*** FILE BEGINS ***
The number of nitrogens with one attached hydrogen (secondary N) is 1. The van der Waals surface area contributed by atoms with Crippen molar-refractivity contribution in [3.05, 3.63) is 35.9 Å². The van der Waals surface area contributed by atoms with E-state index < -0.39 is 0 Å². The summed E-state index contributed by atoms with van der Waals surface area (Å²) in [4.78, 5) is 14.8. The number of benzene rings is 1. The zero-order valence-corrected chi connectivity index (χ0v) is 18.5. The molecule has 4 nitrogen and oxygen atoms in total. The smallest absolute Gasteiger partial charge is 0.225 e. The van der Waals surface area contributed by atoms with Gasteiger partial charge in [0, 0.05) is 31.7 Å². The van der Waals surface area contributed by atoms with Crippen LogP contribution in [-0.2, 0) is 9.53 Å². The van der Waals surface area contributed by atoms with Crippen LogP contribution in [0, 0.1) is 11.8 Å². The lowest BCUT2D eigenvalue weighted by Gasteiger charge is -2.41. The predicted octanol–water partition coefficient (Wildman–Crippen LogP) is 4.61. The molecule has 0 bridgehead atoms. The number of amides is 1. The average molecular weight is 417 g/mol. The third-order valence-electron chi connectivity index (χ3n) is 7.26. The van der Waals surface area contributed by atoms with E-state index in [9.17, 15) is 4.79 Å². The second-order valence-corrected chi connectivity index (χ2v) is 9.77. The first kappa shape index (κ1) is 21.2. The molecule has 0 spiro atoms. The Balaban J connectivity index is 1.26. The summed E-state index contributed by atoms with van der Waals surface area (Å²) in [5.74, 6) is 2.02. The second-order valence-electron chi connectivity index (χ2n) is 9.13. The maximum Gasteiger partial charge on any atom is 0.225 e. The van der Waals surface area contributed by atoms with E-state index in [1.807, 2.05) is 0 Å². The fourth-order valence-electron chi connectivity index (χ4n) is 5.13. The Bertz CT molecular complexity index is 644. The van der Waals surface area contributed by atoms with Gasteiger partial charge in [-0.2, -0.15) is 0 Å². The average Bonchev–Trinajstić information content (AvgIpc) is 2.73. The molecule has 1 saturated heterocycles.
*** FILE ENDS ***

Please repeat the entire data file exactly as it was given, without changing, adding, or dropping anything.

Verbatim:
The number of nitrogens with one attached hydrogen (secondary N) is 1. The van der Waals surface area contributed by atoms with Crippen molar-refractivity contribution in [3.05, 3.63) is 35.9 Å². The van der Waals surface area contributed by atoms with E-state index < -0.39 is 0 Å². The summed E-state index contributed by atoms with van der Waals surface area (Å²) in [4.78, 5) is 14.8. The number of benzene rings is 1. The zero-order valence-corrected chi connectivity index (χ0v) is 18.5. The molecule has 4 nitrogen and oxygen atoms in total. The smallest absolute Gasteiger partial charge is 0.225 e. The van der Waals surface area contributed by atoms with Gasteiger partial charge in [0, 0.05) is 31.7 Å². The van der Waals surface area contributed by atoms with Crippen LogP contribution in [-0.2, 0) is 9.53 Å². The van der Waals surface area contributed by atoms with Crippen LogP contribution in [0, 0.1) is 11.8 Å². The lowest BCUT2D eigenvalue weighted by Gasteiger charge is -2.41. The predicted octanol–water partition coefficient (Wildman–Crippen LogP) is 4.61. The molecule has 0 bridgehead atoms. The number of amides is 1. The average molecular weight is 417 g/mol. The third-order valence-electron chi connectivity index (χ3n) is 7.26. The van der Waals surface area contributed by atoms with E-state index in [9.17, 15) is 4.79 Å². The second-order valence-corrected chi connectivity index (χ2v) is 9.77. The first kappa shape index (κ1) is 21.2. The molecule has 0 spiro atoms. The Balaban J connectivity index is 1.26. The summed E-state index contributed by atoms with van der Waals surface area (Å²) in [5.74, 6) is 2.02. The second-order valence-electron chi connectivity index (χ2n) is 9.13. The maximum Gasteiger partial charge on any atom is 0.225 e. The van der Waals surface area contributed by atoms with E-state index in [1.807, 2.05) is 0 Å². The fourth-order valence-electron chi connectivity index (χ4n) is 5.13. The Bertz CT molecular complexity index is 644. The van der Waals surface area contributed by atoms with Gasteiger partial charge in [-0.2, -0.15) is 0 Å². The average Bonchev–Trinajstić information content (AvgIpc) is 2.73. The molecule has 1 saturated heterocycles.